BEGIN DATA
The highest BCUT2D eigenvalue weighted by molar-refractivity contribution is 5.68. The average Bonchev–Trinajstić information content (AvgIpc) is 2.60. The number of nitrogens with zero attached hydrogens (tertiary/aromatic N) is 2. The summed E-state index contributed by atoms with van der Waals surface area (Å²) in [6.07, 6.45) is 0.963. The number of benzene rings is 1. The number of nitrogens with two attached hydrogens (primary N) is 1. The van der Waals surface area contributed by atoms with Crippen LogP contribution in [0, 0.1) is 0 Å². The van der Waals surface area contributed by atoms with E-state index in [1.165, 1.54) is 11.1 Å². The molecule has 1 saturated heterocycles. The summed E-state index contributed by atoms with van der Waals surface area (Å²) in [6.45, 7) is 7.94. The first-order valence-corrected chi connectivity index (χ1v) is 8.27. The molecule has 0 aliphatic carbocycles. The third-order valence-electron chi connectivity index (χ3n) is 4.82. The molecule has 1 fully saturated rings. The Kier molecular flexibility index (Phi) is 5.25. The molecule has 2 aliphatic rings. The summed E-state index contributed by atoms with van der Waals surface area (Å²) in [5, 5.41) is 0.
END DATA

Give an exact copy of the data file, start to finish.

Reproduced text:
The highest BCUT2D eigenvalue weighted by molar-refractivity contribution is 5.68. The average Bonchev–Trinajstić information content (AvgIpc) is 2.60. The number of nitrogens with zero attached hydrogens (tertiary/aromatic N) is 2. The summed E-state index contributed by atoms with van der Waals surface area (Å²) in [6.07, 6.45) is 0.963. The number of benzene rings is 1. The number of nitrogens with two attached hydrogens (primary N) is 1. The van der Waals surface area contributed by atoms with Crippen LogP contribution in [0, 0.1) is 0 Å². The van der Waals surface area contributed by atoms with E-state index in [1.165, 1.54) is 11.1 Å². The molecule has 1 saturated heterocycles. The summed E-state index contributed by atoms with van der Waals surface area (Å²) in [6.45, 7) is 7.94. The first-order valence-corrected chi connectivity index (χ1v) is 8.27. The molecule has 0 aliphatic carbocycles. The third-order valence-electron chi connectivity index (χ3n) is 4.82. The molecule has 1 fully saturated rings. The Kier molecular flexibility index (Phi) is 5.25. The molecule has 2 aliphatic rings. The summed E-state index contributed by atoms with van der Waals surface area (Å²) in [5, 5.41) is 0.